Maybe you’ve heard or said the Evil Twin: “I think I’m burning out.”
What does it mean to be stressed out or burned out? What’s the difference?
According to www.Medlineplus.gov, stress is “a feeling of emotional or physical tension. It can come from any event or thought that makes you feel frustrated, angry, or nervous. Stress is your body’s reaction to a challenge or demand. In short bursts, stress can be positive, such as when it helps you avoid danger or meet a deadline.” (May 5, 2018)
Stress, then, is centered on the action. There’s tension to accomplish something. Burnout, however, is based on inaction – our inability to find the motivation or energy to accomplish anything.
Here’s how burnout is different. According to the World Health Organization, “Burn-out is a syndrome conceptualized as resulting from chronic workplace stress that has not been successfully managed.” (May 28, 2019, www.who.int) I’d like to offer that there is such a thing as emotional burnout, too – similar in definition to workplace burnout, but when the stress of daily life has overwhelmed us. Helpguide.org defines burnout as “a state of emotional, physical, and mental exhaustion caused by excessive and prolonged stress.” Sounds like what most of us have been experiencing recently, doesn’t it?
Stress tends to have a greater effect on our physical bodies; burnout results in more psychological effects, such as depression. Stress is about too much. Too much work, too many chores, too much pressure. We think if we get things under control, everything will be OK. Burnout, on the other hand, is about not enough. We feel empty and hopeless. We have to drag ourselves around, and we procrastinate on accomplishing even the smallest of tasks.
It’s very important to deal with the stresses of daily life in a positive way. If we don’t, not only can our stress grow into anxiety, burnout, and then depression, it can also cause heart problems, digestive problems, and autoimmune diseases.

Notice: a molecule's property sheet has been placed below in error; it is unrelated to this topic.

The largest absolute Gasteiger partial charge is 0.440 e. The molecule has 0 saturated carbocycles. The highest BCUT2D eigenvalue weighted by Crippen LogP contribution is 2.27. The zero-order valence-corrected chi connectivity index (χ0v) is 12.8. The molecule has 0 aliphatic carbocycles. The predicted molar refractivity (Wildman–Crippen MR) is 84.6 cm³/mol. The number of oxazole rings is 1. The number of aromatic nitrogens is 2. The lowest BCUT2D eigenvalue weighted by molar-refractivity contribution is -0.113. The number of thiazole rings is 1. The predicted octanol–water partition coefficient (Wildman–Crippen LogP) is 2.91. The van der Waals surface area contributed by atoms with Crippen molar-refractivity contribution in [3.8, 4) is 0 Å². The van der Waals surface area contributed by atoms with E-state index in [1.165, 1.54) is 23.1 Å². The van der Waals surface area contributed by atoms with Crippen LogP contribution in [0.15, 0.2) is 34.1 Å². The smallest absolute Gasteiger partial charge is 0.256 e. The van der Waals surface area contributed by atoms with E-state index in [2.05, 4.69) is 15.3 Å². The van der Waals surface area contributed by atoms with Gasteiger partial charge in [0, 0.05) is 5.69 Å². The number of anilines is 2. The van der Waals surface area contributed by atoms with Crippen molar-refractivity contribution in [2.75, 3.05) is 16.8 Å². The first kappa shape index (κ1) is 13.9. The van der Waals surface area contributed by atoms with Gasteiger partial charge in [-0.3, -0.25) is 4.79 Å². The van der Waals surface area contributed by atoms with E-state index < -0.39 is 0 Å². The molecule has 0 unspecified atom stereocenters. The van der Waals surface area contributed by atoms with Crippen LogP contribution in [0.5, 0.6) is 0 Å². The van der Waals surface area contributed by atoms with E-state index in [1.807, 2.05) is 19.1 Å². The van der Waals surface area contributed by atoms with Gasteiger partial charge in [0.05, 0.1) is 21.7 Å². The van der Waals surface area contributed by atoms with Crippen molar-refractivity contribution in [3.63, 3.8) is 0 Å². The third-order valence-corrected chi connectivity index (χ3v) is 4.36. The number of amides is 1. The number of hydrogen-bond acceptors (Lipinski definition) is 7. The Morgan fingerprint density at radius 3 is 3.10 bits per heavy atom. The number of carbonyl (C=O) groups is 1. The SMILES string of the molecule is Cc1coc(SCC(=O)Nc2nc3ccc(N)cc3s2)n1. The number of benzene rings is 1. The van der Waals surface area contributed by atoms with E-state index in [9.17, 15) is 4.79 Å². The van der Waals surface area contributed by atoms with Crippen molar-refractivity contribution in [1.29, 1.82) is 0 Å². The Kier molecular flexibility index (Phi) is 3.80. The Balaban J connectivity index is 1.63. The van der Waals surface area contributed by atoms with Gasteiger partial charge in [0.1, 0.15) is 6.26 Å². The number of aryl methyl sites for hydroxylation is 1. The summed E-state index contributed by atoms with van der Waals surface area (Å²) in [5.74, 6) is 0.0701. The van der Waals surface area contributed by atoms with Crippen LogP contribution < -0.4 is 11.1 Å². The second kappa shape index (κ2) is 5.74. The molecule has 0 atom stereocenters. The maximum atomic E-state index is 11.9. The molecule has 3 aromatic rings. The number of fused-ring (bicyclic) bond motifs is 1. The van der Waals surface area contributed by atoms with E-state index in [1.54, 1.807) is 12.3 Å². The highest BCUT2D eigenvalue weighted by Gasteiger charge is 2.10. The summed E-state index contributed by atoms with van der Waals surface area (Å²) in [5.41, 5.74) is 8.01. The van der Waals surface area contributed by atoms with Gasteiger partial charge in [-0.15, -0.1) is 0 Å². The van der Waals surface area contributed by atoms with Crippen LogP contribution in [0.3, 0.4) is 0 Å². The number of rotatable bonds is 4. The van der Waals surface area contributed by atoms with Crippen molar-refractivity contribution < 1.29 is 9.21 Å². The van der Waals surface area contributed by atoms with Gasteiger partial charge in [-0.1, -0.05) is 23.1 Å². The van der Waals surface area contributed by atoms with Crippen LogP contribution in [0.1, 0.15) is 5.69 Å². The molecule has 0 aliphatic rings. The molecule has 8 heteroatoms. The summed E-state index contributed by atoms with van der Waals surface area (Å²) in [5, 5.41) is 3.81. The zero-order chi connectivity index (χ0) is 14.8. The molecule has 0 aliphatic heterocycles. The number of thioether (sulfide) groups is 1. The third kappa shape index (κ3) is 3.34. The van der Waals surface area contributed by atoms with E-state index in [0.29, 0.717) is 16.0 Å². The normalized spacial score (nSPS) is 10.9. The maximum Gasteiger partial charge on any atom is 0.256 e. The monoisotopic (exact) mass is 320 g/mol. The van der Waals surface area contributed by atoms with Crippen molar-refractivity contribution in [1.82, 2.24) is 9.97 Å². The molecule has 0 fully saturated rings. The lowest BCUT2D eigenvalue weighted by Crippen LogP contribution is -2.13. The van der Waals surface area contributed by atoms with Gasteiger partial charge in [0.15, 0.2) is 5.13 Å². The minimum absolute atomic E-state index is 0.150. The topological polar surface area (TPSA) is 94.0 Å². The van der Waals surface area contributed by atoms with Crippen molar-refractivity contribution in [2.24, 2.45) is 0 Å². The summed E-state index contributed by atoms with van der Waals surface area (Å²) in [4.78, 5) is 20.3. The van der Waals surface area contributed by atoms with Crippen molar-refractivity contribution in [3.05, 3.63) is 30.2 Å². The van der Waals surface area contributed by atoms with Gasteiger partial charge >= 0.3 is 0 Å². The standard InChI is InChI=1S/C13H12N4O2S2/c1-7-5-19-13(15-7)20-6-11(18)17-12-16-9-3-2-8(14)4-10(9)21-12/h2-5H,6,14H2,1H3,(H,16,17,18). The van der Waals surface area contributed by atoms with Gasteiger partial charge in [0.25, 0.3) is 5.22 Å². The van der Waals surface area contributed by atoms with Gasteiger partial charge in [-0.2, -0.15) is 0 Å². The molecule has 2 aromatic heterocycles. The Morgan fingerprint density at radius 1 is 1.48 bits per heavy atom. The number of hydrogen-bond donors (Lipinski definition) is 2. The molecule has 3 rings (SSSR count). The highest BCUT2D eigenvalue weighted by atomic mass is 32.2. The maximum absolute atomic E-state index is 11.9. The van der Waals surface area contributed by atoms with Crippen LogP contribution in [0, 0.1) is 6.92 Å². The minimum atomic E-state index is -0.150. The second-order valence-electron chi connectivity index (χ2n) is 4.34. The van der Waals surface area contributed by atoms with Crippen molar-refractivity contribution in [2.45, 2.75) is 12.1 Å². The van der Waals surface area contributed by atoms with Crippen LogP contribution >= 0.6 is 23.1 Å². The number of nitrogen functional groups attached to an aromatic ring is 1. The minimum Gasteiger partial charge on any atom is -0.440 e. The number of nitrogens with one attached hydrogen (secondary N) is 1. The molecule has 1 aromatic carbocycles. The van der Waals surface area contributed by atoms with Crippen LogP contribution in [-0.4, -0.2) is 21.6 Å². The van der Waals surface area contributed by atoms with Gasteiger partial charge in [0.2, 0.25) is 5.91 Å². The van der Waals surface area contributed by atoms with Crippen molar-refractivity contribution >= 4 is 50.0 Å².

It’s pretty easy to recognize the symptoms of stress. We become restless, irritable, or angry; we might have trouble sleeping; we have the “hamster wheel brain” that turns around and around and around; we have trouble concentrating; and we may have muscle tension, stomach trouble, and headaches.
Burnout is a little harder to catch. There are several stages to burnout, and the number and definition of those stages varies depending on who you talk to. However, they all point to a gradual erosion in your well-being that is recognizable if you know what to look for.
Burnout starts as a feeling of stagnation. What used to be exciting and new is now routine and a bit boring. Then some stress starts to set in. You may feel inadequate or incompetent. You’re easily frustrated. You know things aren’t quite right, but you’re not sure what to do about it. Next, you may stop caring. Every day is a bad day. You’re exhausted all the time. You may get sick more frequently, withdraw from your responsibilities, procrastinate, or use food, drugs, or alcohol to self-medicate. Self-doubt creeps in. Motivation goes out the window. You may feel trapped in your own life.
Sounds awful, doesn’t it? What can we do to prevent this? How can we fix it if we’re already in it?
Good news: Some of the very strategies we use to combat stress are those most effective in dealing with burnout, too. Since stress precedes burnout, learning to manage stress prevents the burnout from happening in the first place.
Defining our values, keeping our expectations reasonable, practicing self-care, learning to be mindful, finding gratitude and positivity, and a healthy diet and exercise all play a part. See which of these techniques work best for you in reducing stress.